And now…well, now There’s Endgame.

I’ve already ranted about the barrage of shit people have been spouting about the book on Goodreads based solely on the synopsis (OMG it’s like SO Hunger Games… how dare he…etc), and their personal opinions of Frey – and the best thing is that it turns out that Endgame isn’t really very THG at all, he’s just fucking with you.

JOKE’S ON YOU.

In all seriousness, I can’t see any other reason why Frey and Johnson-Shelton decided there had to be twelve ancient lines, with one player chosen from each, or why protagonist Sarah Alopay had to have her hair in a braid… things pretty synonymous with The Hunger Games these days, but look at the bigger picture (or y’know, just read the book) and you may find something other than a passing resemblance to the popular dystopian franchise.

Endgame: The Calling is like nothing I’ve ever read before. As the 12 players of Endgame search across the globe for the first key to the puzzle, we too are given clues of our own to solve.

I absolutely love this concept. When I first heard about the Masquerade phenomenon of the 70s I was jealous I never got to experience it. I also used to really love those ‘choose your own path’ books, and Endgame felt a bit like those, but on a far bigger, more sophisticated scale.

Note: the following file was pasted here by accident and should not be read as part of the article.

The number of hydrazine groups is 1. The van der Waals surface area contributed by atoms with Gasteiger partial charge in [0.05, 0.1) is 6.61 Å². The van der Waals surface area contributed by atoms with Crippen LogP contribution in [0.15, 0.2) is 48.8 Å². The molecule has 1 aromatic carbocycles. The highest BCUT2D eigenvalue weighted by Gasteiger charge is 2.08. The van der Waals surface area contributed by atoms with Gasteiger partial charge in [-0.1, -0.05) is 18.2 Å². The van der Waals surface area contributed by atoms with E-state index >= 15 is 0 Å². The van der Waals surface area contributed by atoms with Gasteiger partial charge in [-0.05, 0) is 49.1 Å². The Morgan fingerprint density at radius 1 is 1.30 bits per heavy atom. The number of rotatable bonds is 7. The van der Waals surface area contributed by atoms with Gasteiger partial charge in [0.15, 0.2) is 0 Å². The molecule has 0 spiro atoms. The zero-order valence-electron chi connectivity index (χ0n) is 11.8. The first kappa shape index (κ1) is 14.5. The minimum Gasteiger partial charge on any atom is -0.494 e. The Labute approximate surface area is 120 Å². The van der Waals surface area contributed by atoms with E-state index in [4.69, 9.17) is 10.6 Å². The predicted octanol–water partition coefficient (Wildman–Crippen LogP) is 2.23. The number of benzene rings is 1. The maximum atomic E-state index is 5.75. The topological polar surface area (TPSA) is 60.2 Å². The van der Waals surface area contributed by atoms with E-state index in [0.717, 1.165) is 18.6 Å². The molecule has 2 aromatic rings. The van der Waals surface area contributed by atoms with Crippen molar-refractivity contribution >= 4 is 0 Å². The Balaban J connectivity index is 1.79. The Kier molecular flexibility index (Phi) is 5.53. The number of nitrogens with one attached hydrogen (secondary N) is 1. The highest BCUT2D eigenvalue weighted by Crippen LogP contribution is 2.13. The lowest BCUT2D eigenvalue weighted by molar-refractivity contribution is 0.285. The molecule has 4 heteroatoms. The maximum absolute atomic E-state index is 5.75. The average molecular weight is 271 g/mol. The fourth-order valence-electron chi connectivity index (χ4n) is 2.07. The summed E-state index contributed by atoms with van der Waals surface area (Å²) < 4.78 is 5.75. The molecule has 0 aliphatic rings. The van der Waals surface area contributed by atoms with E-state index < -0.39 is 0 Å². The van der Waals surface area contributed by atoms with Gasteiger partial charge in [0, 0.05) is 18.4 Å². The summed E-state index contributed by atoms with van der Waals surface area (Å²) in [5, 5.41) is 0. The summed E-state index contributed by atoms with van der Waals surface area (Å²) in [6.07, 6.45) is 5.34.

As far as the story itself is concerned, I couldn’t put it down but I did feel like something was missing. I liked that it wasn’t a last-one-standing kind of deal, which was another element that set it aside from the likes of The Hunger Games and Battle Royale.

Instead, each player is playing for the survival of their lineage, so basically everyone they know and love. A clue is implanted into their heads by Kepler 22b, the ancient alien-being overseeing Endgame. This gives the players the chance to form unlikely alliances and work together to solve the clues and find the keys. Only one can win, but the objective isn’t simply to maim each other.

I thought that idea could be a great base for some intense character relationships and drama but it never really amounted to enough of a climax for me. I liked the alliance and growing romance between Sarah and aloof Jago, especially when Sarah’s non-player boyfriend Christopher is thrown into the mix, but I didn’t get very emotionally invested in any of them. Perhaps there’s just too many players to care about at this point, or maybe it’s that most of them were too focused and came across as cold.